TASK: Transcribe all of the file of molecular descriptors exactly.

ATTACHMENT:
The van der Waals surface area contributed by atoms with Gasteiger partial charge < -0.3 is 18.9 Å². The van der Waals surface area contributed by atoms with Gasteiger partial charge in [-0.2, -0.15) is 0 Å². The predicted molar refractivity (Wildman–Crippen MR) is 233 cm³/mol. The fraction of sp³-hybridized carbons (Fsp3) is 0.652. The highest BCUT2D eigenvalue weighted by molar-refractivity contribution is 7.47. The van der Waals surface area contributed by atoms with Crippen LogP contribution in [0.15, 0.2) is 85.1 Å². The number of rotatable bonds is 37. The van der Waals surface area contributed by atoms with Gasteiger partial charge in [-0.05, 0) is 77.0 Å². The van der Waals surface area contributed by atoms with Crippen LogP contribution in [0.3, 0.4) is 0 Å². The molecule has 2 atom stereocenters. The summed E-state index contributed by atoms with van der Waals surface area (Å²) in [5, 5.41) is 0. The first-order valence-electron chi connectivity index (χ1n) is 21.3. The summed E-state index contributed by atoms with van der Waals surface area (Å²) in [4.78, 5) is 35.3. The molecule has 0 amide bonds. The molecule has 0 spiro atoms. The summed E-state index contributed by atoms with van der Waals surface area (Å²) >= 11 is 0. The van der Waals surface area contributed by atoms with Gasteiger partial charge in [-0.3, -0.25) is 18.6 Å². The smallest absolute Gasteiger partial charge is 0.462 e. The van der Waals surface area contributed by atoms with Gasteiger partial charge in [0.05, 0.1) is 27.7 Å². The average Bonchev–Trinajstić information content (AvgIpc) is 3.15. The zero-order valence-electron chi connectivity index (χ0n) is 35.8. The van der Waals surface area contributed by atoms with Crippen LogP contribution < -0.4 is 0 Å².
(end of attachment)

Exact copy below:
The van der Waals surface area contributed by atoms with Gasteiger partial charge < -0.3 is 18.9 Å². The van der Waals surface area contributed by atoms with Gasteiger partial charge in [-0.2, -0.15) is 0 Å². The predicted molar refractivity (Wildman–Crippen MR) is 233 cm³/mol. The fraction of sp³-hybridized carbons (Fsp3) is 0.652. The highest BCUT2D eigenvalue weighted by molar-refractivity contribution is 7.47. The van der Waals surface area contributed by atoms with Crippen LogP contribution in [0.15, 0.2) is 85.1 Å². The number of rotatable bonds is 37. The van der Waals surface area contributed by atoms with Gasteiger partial charge in [-0.05, 0) is 77.0 Å². The van der Waals surface area contributed by atoms with Crippen LogP contribution in [0.3, 0.4) is 0 Å². The molecule has 2 atom stereocenters. The summed E-state index contributed by atoms with van der Waals surface area (Å²) in [5, 5.41) is 0. The first-order valence-electron chi connectivity index (χ1n) is 21.3. The summed E-state index contributed by atoms with van der Waals surface area (Å²) in [4.78, 5) is 35.3. The molecule has 0 amide bonds. The molecule has 0 spiro atoms. The summed E-state index contributed by atoms with van der Waals surface area (Å²) >= 11 is 0. The van der Waals surface area contributed by atoms with Gasteiger partial charge in [-0.3, -0.25) is 18.6 Å². The smallest absolute Gasteiger partial charge is 0.462 e. The van der Waals surface area contributed by atoms with Gasteiger partial charge in [0.05, 0.1) is 27.7 Å². The average Bonchev–Trinajstić information content (AvgIpc) is 3.15. The zero-order valence-electron chi connectivity index (χ0n) is 35.8. The van der Waals surface area contributed by atoms with Crippen LogP contribution < -0.4 is 0 Å².